Can’t enter directory despite correct permissions

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Can’t enter directory despite correct permissions – A server stack is the collection of software that forms the operational infrastructure on a given machine. In a computing context, a stack is an ordered pile. A server stack is one type of solution stack — an ordered selection of software that makes it possible to complete a particular task. Like in this post about Can’t enter directory despite correct permissions was one problem in server stack that need for a solution. Below are some tips in manage your linux server when you find problem about linux, ubuntu, permissions, , .

I have a directory (Owned by nobody due to it being a part of a Docker bind mount, combined with user namespace remapping.) that I need to enter. This is its relevant ls -la output:

drwxrwxr-x    2 nobody   nobody        4096 May 26 14:42 Directory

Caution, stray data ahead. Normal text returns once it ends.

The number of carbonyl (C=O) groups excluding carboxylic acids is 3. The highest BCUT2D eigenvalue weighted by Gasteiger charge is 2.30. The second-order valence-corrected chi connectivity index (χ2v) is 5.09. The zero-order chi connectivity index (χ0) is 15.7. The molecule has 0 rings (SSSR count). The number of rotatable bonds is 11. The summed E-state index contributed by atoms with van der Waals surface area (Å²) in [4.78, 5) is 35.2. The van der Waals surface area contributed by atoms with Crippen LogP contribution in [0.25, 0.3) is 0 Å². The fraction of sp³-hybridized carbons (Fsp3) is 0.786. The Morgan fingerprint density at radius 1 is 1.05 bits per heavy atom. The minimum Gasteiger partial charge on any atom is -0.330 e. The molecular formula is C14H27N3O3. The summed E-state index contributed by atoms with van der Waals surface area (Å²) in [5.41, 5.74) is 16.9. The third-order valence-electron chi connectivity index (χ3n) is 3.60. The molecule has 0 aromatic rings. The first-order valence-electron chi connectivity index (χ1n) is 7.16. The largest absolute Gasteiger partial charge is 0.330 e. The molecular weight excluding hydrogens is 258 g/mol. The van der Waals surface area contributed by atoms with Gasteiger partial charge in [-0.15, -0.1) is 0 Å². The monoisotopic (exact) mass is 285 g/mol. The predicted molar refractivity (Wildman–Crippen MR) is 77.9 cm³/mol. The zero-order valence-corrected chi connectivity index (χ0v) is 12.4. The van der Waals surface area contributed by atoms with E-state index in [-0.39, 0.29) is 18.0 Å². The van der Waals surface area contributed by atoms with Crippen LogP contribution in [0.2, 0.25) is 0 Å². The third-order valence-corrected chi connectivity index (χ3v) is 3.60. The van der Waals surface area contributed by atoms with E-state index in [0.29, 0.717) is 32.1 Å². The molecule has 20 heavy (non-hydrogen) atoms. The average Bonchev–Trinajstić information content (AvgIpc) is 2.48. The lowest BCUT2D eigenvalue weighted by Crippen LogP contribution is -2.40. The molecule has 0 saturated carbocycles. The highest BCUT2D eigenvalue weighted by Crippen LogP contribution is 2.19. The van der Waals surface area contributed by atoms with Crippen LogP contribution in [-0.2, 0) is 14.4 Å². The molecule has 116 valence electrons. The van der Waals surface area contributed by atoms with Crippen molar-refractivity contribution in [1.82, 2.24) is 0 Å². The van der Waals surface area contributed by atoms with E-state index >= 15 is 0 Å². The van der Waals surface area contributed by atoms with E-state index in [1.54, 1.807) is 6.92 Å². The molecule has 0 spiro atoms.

Running as root, although I don’t belong in either the owner or group of the directory, the directory is world readable and executable, so I should be able to enter it. However, when running cd Directory, it fails:

bash: cd: Directory: Permission denied

I think you created your question and answer after you solved your problem.

Please note that the GNU ls long listing -l will show you if an alternate access method such as an access control list applies to a file, by appending a character to the file mode bit listing.

And rather than:

drwxrwxr-x    2 nobody   nobody        4096 May 26 14:42 Directory

your original directory listing probably showed:

drwxrwxr-x+   2 nobody   nobody        4096 May 26 14:42 Directory
             Note the extra + character here.

Easy to overlook if you’re not aware of that convention, but from the manual

When the character following the file mode
bits is a space, there is no alternate access method. When it is a
printing character, then there is such a method.

GNU ‘ls’ uses a ‘.‘ character to indicate a file with an SELinux
security context, but no other alternate access method.

A file with any other combination of alternate access methods is
marked with a ‘+‘ character.

In my case, this was caused by a lingering access control list. The solution to my problem was to remove all access control lists from the directory, and its subdirectories:

# setfacl -bnR Directory/

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